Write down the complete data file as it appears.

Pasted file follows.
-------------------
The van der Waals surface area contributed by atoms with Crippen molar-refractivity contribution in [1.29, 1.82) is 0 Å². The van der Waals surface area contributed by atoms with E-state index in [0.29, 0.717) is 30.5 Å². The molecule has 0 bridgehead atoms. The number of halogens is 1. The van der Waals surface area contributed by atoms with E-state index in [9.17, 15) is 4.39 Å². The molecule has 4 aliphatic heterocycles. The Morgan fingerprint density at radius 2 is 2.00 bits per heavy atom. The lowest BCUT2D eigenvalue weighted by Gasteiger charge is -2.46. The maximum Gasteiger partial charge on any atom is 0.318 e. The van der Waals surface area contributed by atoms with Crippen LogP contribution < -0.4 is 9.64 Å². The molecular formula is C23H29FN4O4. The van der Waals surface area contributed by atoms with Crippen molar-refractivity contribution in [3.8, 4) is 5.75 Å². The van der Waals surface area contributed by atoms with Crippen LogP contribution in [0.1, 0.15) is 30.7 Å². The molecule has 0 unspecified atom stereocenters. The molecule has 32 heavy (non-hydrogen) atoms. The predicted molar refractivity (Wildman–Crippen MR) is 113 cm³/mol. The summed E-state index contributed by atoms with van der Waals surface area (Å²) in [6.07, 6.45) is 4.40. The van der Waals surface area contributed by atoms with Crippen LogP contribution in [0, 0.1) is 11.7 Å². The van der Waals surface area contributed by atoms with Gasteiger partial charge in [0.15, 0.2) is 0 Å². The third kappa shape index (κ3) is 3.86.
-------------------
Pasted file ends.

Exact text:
The van der Waals surface area contributed by atoms with Crippen molar-refractivity contribution in [1.29, 1.82) is 0 Å². The van der Waals surface area contributed by atoms with E-state index in [0.29, 0.717) is 30.5 Å². The molecule has 0 bridgehead atoms. The number of halogens is 1. The van der Waals surface area contributed by atoms with E-state index in [9.17, 15) is 4.39 Å². The molecule has 4 aliphatic heterocycles. The Morgan fingerprint density at radius 2 is 2.00 bits per heavy atom. The lowest BCUT2D eigenvalue weighted by Gasteiger charge is -2.46. The maximum Gasteiger partial charge on any atom is 0.318 e. The van der Waals surface area contributed by atoms with Crippen LogP contribution < -0.4 is 9.64 Å². The molecular formula is C23H29FN4O4. The van der Waals surface area contributed by atoms with Crippen molar-refractivity contribution in [3.8, 4) is 5.75 Å². The van der Waals surface area contributed by atoms with Crippen LogP contribution in [0.1, 0.15) is 30.7 Å². The molecule has 0 unspecified atom stereocenters. The molecule has 32 heavy (non-hydrogen) atoms. The predicted molar refractivity (Wildman–Crippen MR) is 113 cm³/mol. The summed E-state index contributed by atoms with van der Waals surface area (Å²) in [6.07, 6.45) is 4.40. The van der Waals surface area contributed by atoms with Crippen LogP contribution in [0, 0.1) is 11.7 Å². The van der Waals surface area contributed by atoms with Gasteiger partial charge in [0.15, 0.2) is 0 Å². The third kappa shape index (κ3) is 3.86.